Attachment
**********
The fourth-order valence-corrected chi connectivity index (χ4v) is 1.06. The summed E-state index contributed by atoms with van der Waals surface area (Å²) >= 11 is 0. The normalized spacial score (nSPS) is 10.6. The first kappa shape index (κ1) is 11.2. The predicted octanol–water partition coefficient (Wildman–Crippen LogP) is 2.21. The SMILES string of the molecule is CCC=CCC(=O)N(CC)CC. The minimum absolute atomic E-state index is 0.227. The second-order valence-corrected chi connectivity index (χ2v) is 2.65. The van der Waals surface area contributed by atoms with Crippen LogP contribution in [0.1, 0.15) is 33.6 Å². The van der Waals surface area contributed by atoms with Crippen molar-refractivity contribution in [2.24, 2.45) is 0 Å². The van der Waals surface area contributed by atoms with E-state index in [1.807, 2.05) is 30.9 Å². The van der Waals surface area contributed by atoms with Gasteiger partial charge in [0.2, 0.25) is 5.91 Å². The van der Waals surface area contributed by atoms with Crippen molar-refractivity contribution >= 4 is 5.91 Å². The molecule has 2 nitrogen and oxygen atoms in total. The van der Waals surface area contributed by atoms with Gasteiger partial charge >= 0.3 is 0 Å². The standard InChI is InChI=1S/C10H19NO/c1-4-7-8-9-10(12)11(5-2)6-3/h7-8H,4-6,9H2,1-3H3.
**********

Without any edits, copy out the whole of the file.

The fourth-order valence-corrected chi connectivity index (χ4v) is 1.06. The summed E-state index contributed by atoms with van der Waals surface area (Å²) >= 11 is 0. The normalized spacial score (nSPS) is 10.6. The first kappa shape index (κ1) is 11.2. The predicted octanol–water partition coefficient (Wildman–Crippen LogP) is 2.21. The SMILES string of the molecule is CCC=CCC(=O)N(CC)CC. The minimum absolute atomic E-state index is 0.227. The second-order valence-corrected chi connectivity index (χ2v) is 2.65. The van der Waals surface area contributed by atoms with Crippen LogP contribution in [0.1, 0.15) is 33.6 Å². The van der Waals surface area contributed by atoms with Crippen molar-refractivity contribution in [2.24, 2.45) is 0 Å². The van der Waals surface area contributed by atoms with E-state index in [1.807, 2.05) is 30.9 Å². The van der Waals surface area contributed by atoms with Gasteiger partial charge in [0.2, 0.25) is 5.91 Å². The van der Waals surface area contributed by atoms with Crippen molar-refractivity contribution >= 4 is 5.91 Å². The molecule has 2 nitrogen and oxygen atoms in total. The van der Waals surface area contributed by atoms with Gasteiger partial charge >= 0.3 is 0 Å². The standard InChI is InChI=1S/C10H19NO/c1-4-7-8-9-10(12)11(5-2)6-3/h7-8H,4-6,9H2,1-3H3.